Now that race can no longer be considered in admissions decisions, many expect colleges to double down on targeting low-income students given the strong correlation between race and income levels. Yet such strategies already in place among states that banned affirmative action before the Supreme Court ruling haven’t necessarily¬†generated the desired results.

Folks at Georgetown don’t believe substituting income for race will pay sufficient dividends.

“Although class-conscious admissions practices have the potential to claw back some of the diversity that will inevitably be lost,” the report posits, “they are unlikely to produce student shares that are proportional to the diversity in the total population.”

Why These Numbers Matter

Why is access to selective colleges important? Shouldn’t progress be measured by greater access to higher education, period?

Not according to the Georgetown authors, who argue that “enrollment trends matter because outcomes matter.”

Highly selective colleges are “launchpads to positions of power and influence,” they assert, with financial resources that translate into better student services and higher graduation rates.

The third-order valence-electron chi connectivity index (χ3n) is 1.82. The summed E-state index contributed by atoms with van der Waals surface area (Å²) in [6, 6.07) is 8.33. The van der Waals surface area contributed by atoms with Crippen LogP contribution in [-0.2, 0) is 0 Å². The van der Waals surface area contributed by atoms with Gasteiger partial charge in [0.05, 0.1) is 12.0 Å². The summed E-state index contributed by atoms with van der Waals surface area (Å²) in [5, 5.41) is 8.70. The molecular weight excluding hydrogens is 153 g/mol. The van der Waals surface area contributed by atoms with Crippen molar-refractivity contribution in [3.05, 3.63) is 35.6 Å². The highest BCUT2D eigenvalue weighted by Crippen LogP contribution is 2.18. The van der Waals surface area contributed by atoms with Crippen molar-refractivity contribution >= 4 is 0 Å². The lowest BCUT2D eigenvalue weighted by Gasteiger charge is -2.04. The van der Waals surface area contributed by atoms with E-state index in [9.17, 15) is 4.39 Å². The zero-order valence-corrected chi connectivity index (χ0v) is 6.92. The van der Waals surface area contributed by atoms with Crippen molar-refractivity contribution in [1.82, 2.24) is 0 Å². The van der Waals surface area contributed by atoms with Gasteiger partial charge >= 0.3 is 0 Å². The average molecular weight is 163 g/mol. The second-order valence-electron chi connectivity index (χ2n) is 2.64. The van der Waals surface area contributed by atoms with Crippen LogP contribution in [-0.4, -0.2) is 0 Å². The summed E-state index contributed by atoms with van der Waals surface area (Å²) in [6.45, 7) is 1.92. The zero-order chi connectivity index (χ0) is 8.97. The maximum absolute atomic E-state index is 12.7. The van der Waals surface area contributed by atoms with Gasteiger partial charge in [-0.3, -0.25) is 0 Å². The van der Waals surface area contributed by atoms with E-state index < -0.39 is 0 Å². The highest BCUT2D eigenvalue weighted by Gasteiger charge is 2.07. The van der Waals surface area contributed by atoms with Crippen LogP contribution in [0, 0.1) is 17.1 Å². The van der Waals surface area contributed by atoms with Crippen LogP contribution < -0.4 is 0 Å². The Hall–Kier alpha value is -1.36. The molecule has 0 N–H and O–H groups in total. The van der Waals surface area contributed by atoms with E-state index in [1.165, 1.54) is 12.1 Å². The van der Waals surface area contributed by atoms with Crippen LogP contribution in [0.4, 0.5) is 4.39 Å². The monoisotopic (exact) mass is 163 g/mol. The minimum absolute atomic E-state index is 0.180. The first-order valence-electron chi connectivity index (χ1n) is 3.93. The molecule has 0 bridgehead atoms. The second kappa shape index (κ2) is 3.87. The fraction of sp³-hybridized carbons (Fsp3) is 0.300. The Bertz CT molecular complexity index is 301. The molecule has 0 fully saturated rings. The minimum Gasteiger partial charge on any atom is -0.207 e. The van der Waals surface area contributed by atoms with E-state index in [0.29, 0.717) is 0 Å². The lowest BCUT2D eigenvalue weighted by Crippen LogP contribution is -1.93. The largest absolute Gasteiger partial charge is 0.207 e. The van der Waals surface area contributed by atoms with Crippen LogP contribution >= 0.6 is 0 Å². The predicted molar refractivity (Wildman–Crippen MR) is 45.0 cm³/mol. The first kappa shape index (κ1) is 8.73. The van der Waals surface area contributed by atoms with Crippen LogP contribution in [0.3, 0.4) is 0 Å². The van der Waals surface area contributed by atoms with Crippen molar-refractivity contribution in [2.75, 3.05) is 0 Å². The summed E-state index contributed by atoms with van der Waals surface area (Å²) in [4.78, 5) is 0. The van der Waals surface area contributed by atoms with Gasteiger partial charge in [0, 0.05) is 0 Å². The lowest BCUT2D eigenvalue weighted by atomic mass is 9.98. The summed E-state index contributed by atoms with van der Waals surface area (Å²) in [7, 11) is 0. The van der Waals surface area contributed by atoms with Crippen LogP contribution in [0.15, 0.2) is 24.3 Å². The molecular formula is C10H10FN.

Conversely, at open-access institutions, more than half leave college without a degree, costing them almost $1 million in career earnings on average.

“Open-access institutions educate the vast majority of college students but, unfortunately, have the fewest resources and the lowest success rates,” lead author Jeff Strohl said in the statement. “This chasm of inequity undermines the goal of the American postsecondary system to serve as an engine of opportunity for those who need it most.”

As a result, higher education is “doing exactly the opposite of what it is meant to do in a truly meritocratic society.”

In a post-affirmative action world, the study recommends, colleges must “overhaul” current admissions practices to achieve enrollments that mirror our nation’s socioeconomic diversity.

“The Supreme Court prohibition of race-conscious admissions,” it contends, “paired with selective institutions’ historically poor track record in admitting students from low-income and underrepresented racial and ethnic minority backgrounds, means that we face enormous difficulties in reversing racial/ethnic and class-based inequality, not just in higher education but in society at large.”